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Beware the Pitfalls of Low Volatility ETFs

ETFs promising low levels of volatility have become increasingly popular of late, but investors need to be aware of the risks inherent in their benchmarks

Hortense Bioy, CFA 7 May, 2013 | 7:00AM

The past couple of years have seen a proliferation of smart beta ETFs. Among these, low-volatility funds have attracted significant interest from investors seeking equity market exposure with some downside protection built-in. Low volatility strategies have been particularly popular among those investors who, having been burned by the 2007-2008 market crash, are still wary of high price fluctuations but need to go back into equities for the long-term capital appreciation that this asset class usually brings.

According to academic studies, low-volatility indices outperform the market over the long term, and with higher risk-adjusted returns to boot. Taken at face value, this counterintuitive finding sounds very compelling. However, it can be misleading. Low-volatility stocks can also experience periods of significant underperformance. As such, funds that track or are benchmarked against these indices present potential risks and pitfalls that need to be well understood. 

Perhaps the biggest risk worth highlighting is sector concentration. Low-volatility themed funds tend to be highly concentrated in defensive stocks. Take the example of three European ETFs that offer controlled-risk exposure to the S&P 500: the SPDR S&P 500 Low Volatility ETF (LOWV), the Ossiam ETF US Minimum Variance NR (LUMV), and the iShares S&P 500 Minimum Volatility ETF (MVUS). As their names suggest, they all follow different methodologies, and this results in significant differences in sector and stock allocations relative to the S&P 500. With a 64% combined weight in utilities, consumer staples and healthcare stocks, the SPDR ETF has the strongest concentration in defensive sectors, followed by the Ossiam and iShares ETFs with roughly 52% and 42% each. This compares to a 27% weight in defensives for the S&P 500. 

Needless to say, differences in sector and stock composition relative to the main benchmark mean that the funds will deliver different returns depending on the market environment. When defensive stocks are in favour over cyclical stocks, as is often the case during periods of high market uncertainties, low-volatility ETFs should be expected to outperform. This phenomenon has certainly held true so far this year. Due to its heavy defensive bias, the SPDR S&P 500 Low Volatility ETF has gained 12.8% since January; faring better than rivals Ossiam and iShares, with returns of 12.6% and 11.9% respectively, as well as the S&P 500 index with a 10.6% increase over the same time period. However, in a scenario where a strong bull market takes hold and defensive stocks go out of favour, these low-volatility funds will likely underperform, with the SDPR ETF likely to be affected the most.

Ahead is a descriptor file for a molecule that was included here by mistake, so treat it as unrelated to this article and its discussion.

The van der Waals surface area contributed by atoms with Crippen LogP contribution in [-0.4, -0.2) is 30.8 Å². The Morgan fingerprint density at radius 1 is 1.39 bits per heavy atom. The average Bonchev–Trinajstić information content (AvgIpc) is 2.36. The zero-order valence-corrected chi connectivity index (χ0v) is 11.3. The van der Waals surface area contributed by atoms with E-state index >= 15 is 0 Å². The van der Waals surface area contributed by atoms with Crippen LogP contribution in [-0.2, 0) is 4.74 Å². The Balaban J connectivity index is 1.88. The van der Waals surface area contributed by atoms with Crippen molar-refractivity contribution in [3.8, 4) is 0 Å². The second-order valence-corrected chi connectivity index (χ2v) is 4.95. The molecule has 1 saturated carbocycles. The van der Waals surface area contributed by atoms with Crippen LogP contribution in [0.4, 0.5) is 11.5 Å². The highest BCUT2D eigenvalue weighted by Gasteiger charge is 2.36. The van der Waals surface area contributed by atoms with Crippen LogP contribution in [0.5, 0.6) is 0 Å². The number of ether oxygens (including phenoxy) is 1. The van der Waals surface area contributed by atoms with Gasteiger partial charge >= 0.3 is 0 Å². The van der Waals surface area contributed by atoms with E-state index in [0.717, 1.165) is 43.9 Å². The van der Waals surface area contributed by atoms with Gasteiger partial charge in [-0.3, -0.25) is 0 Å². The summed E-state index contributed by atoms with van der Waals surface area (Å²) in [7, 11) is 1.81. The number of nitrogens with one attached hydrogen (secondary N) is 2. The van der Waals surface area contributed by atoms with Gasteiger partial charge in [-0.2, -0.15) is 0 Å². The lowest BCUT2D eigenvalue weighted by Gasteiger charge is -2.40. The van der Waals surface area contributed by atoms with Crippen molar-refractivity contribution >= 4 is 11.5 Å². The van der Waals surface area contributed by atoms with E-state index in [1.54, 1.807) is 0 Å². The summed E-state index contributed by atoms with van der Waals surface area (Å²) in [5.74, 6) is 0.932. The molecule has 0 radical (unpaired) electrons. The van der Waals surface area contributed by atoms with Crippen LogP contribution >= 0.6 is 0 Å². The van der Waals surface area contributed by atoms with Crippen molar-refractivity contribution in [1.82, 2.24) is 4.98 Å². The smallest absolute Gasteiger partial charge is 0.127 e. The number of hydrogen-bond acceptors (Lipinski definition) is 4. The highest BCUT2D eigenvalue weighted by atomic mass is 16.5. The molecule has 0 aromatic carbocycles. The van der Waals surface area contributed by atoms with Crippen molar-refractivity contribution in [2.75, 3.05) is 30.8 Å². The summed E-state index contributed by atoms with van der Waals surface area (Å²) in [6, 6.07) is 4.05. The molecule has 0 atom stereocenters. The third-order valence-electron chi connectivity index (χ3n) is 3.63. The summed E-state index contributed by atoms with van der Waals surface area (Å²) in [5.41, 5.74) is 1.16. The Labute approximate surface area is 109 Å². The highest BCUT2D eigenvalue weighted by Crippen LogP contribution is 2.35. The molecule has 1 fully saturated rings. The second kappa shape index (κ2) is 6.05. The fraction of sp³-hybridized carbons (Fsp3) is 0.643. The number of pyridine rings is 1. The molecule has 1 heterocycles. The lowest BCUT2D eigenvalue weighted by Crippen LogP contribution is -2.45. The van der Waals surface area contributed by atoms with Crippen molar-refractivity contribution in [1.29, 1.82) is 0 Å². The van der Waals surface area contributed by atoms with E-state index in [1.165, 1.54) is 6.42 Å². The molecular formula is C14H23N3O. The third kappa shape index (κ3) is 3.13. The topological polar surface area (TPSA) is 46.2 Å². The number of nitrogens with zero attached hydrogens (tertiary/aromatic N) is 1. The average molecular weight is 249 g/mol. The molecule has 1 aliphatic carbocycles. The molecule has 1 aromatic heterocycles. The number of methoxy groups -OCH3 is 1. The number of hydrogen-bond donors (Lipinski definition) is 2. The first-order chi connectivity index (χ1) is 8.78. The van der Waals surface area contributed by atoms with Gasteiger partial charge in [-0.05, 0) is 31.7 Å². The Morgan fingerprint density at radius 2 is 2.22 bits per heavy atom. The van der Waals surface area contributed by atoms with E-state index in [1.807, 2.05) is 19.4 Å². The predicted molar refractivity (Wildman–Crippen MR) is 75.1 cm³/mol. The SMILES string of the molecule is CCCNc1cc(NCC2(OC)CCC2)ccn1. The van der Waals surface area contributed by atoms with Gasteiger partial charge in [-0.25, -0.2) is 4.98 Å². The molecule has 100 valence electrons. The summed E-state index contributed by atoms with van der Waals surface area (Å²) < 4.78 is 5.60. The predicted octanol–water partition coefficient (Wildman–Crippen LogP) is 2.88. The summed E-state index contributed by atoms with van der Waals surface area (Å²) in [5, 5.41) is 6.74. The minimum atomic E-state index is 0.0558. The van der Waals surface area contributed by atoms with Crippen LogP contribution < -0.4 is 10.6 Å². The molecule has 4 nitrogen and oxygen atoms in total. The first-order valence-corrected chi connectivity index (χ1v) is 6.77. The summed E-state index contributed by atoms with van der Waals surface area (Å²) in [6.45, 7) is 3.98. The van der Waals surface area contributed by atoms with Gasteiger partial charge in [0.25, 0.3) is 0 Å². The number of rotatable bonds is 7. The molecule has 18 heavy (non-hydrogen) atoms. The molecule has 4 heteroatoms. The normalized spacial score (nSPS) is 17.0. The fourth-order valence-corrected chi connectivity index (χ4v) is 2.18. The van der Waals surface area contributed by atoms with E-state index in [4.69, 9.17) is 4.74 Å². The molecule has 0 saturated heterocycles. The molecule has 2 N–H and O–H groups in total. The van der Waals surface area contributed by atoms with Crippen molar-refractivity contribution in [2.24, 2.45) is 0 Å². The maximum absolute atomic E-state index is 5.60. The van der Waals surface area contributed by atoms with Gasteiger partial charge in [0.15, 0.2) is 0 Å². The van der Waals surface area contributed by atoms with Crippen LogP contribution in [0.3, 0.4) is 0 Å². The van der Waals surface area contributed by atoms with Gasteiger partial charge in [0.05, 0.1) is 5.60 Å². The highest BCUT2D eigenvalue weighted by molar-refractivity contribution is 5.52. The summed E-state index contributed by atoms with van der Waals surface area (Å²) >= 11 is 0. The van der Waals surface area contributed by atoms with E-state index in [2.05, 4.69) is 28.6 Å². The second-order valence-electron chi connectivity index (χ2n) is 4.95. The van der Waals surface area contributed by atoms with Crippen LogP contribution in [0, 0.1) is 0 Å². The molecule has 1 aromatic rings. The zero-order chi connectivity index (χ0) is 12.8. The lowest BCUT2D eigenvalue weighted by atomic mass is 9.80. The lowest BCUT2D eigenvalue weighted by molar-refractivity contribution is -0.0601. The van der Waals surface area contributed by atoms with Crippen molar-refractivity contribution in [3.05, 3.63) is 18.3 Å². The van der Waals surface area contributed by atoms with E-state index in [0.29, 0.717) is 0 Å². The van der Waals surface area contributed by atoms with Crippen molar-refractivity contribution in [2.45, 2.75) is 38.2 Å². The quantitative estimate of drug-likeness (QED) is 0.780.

Today, there are concerns that some investors have been drawn to low-volatility themed products of late because of the recent outperformance low-volatility stocks have exhibited.  Unfortunately, we know that chasing performance and betting on recent winners rarely represent a successful strategy. Besides, because of the substantial inflows that we have seen lately into low volatility stocks, there is growing evidence when looking at fundamentals that these stocks are becoming overvalued. Thus, purely from a timing point of view, this might not be the best moment to invest in this segment of the market. At the first sign of a strong market rally, it can be easily predicted that investors will rush out of it as quickly as they got in.

To sum up, a word of caution. As the range of low-volatility ETFs available in Europe continues to grow, selecting the right product is becoming increasingly challenging. While all these funds seek to minimise risk within a certain equity allocation, they take different approaches to achieve that goal, which can lead to very different risk-return profiles. It is therefore crucial for investors - and their advisers - to do thorough due diligence and make sure they fully understand what they are buying. 

This Morningstar article first appeared in Investment Adviser.

The information contained within is for educational and informational purposes ONLY. It is not intended nor should it be considered an invitation or inducement to buy or sell a security or securities noted within nor should it be viewed as a communication intended to persuade or incite you to buy or sell security or securities noted within. Any commentary provided is the opinion of the author and should not be considered a personalised recommendation. The information contained within should not be a person's sole basis for making an investment decision. Please contact your financial professional before making an investment decision.

Securities Mentioned in Article

Security NamePriceChange (%)Morningstar
Rating
iShares Edge S&P 500 Min Vol ETF USD Acc GBP4,665.50 GBX0.06
Ossiam US Minimum Var ESG NR ETF 1C USD GBP18,020.50 GBX-0.16
SPDR® S&P 500 Low Volatility ETF58.54 USD0.39

About Author

Hortense Bioy, CFA

Hortense Bioy, CFA  is director of passive funds and sustainability research in Europe for Morningstar

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